If there was ever an issue (many call it a crisis) which required the cooperation between the public and private sectors – this is it! As a global community, we’ve got a lot of work to do in order to successfully migrate to a low carbon economy while ensuring that energy supplies are reliable and the lights stay on. Limiting GHG emissions to a point where most scientists feel that catastrophic climate change can be abated, is going to require lots of capital.
We’ll need to spend an approximate $500BB more per year in the clean energy sector alone over the next 20 years to keep the global climate from rising too much! We've got a long way to go. New Energy Finance estimates that we’ll spend about $110BB this year. That’s a substantial amount of new capital which must enter the arena. The figures are daunting and even more so given the recessionary environment.
How do we attract the capital? First and foremost, the rules need to be set. Policy must crystallize. The public sector needs to come together, enact prudent legislation and set the groundrules. Otherwise, the private sector can’t make sound investment decisions and we’ll barely scratch the surface in building our low carbon infrastructure. No easy task - especially in a global setting (we’re one global human race after all) – but it can be done.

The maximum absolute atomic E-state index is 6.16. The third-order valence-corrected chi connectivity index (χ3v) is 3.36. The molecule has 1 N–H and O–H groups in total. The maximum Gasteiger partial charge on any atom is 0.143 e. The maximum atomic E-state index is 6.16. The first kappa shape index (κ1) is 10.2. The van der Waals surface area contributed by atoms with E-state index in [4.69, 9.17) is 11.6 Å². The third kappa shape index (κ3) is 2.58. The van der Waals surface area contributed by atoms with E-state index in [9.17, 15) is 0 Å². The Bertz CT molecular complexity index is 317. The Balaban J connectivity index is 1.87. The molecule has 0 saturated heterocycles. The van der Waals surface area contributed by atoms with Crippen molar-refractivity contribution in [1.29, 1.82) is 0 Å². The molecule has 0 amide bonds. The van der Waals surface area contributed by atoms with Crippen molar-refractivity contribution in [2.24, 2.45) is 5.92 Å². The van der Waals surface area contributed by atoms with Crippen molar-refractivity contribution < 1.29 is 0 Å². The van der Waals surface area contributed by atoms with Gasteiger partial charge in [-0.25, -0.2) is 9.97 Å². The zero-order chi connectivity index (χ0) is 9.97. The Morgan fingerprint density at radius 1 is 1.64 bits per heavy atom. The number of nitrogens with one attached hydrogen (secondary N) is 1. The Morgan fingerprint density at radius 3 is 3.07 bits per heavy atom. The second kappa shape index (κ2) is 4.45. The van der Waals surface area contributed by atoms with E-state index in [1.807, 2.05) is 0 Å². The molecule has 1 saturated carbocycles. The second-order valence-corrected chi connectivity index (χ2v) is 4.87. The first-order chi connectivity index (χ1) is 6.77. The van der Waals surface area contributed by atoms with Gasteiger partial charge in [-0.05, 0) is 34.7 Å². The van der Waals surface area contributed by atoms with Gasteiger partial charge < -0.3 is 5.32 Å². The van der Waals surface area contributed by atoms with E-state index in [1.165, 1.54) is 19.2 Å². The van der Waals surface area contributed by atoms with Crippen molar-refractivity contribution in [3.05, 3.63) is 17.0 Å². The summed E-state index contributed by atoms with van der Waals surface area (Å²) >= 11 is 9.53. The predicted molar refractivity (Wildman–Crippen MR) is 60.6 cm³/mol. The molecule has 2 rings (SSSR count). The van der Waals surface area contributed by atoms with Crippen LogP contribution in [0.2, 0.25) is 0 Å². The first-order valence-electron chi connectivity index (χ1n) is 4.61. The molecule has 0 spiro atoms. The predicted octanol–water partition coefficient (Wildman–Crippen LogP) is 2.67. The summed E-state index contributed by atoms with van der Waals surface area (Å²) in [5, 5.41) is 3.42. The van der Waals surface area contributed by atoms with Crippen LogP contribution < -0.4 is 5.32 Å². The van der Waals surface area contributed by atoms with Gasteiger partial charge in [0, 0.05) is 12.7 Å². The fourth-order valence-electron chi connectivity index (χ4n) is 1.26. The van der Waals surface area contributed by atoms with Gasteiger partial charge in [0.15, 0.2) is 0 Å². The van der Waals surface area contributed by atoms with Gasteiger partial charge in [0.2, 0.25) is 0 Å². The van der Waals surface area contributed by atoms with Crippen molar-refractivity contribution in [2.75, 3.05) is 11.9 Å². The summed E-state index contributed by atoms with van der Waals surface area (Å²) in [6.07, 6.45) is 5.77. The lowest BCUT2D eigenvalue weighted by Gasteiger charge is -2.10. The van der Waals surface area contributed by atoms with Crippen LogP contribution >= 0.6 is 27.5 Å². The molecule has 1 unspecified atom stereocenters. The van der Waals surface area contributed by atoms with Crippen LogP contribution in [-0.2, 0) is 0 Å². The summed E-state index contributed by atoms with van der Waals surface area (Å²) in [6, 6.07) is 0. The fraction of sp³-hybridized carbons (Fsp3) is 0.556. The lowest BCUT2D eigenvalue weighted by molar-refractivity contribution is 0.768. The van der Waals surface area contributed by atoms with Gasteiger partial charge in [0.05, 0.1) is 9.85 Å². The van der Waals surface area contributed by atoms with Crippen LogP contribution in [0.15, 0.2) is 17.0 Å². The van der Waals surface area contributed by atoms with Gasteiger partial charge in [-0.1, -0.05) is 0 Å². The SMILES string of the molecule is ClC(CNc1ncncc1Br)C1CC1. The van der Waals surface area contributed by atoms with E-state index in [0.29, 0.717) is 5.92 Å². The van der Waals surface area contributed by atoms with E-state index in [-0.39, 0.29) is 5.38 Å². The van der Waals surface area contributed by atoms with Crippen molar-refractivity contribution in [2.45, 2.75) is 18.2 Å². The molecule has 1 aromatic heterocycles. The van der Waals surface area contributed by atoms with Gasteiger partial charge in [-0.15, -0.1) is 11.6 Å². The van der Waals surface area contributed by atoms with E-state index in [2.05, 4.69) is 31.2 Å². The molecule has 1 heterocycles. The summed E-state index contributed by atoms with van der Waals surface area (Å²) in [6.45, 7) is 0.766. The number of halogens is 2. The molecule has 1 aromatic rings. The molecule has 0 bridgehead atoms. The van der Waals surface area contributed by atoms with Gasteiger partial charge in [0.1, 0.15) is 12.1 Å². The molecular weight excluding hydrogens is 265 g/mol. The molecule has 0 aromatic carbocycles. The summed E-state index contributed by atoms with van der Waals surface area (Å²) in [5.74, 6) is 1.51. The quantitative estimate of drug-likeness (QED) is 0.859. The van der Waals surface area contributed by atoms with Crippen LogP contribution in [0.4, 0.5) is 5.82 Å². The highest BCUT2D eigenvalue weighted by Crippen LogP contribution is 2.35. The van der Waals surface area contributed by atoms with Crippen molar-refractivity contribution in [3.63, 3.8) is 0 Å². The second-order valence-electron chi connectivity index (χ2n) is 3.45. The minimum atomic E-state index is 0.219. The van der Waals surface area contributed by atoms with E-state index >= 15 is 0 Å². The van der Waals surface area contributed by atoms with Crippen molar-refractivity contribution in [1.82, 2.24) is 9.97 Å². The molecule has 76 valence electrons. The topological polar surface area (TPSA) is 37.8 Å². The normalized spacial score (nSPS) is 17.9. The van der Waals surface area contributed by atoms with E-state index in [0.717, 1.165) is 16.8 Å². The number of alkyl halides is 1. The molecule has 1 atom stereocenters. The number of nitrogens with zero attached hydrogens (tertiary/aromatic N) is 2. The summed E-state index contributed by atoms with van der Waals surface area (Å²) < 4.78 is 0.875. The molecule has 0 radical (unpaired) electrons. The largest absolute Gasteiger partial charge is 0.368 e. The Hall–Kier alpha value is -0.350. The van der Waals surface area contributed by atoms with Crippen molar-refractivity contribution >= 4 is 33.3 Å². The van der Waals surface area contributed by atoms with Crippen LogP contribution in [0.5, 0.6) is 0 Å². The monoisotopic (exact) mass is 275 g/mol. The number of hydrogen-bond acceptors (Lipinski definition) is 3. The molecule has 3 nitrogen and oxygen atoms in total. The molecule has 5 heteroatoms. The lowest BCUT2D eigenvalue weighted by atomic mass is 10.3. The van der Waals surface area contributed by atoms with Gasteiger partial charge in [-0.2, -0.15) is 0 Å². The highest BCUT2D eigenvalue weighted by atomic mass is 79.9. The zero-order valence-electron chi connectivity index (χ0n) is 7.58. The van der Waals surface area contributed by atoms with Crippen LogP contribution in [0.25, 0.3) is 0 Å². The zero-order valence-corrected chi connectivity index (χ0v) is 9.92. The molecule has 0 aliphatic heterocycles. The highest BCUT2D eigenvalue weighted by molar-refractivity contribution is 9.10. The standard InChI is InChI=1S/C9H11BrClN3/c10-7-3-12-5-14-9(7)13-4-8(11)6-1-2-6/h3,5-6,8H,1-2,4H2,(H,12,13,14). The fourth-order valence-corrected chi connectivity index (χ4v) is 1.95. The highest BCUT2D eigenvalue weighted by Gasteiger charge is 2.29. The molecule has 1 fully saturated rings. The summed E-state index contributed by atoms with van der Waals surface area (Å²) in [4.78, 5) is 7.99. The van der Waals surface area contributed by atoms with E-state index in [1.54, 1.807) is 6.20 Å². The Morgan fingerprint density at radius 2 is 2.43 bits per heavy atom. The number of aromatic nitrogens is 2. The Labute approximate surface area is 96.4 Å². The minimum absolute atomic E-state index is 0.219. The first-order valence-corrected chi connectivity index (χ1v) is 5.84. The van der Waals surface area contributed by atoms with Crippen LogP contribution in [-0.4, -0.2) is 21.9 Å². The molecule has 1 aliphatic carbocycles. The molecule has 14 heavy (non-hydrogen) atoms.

Thus, Copenhagen becomes critical. Global leaders must come together and pave the way. If policy is set and the rules are transparent, the private sector will deploy capital alongside any initial “kickstarting” subsidies made available by the public sector. (A good overview of this public/private tension can be found in the FT this week (http://www.ft.com/cms/s/0/4bbb9600-e03d-11de-8494-00144feab49a.html?nclick_check=1)
The mountain is too high for either the public sector or private sector to climb alone. However, with proper collaboration and appropriate risk/reward sharing between government and the private taxpayer, we can get there!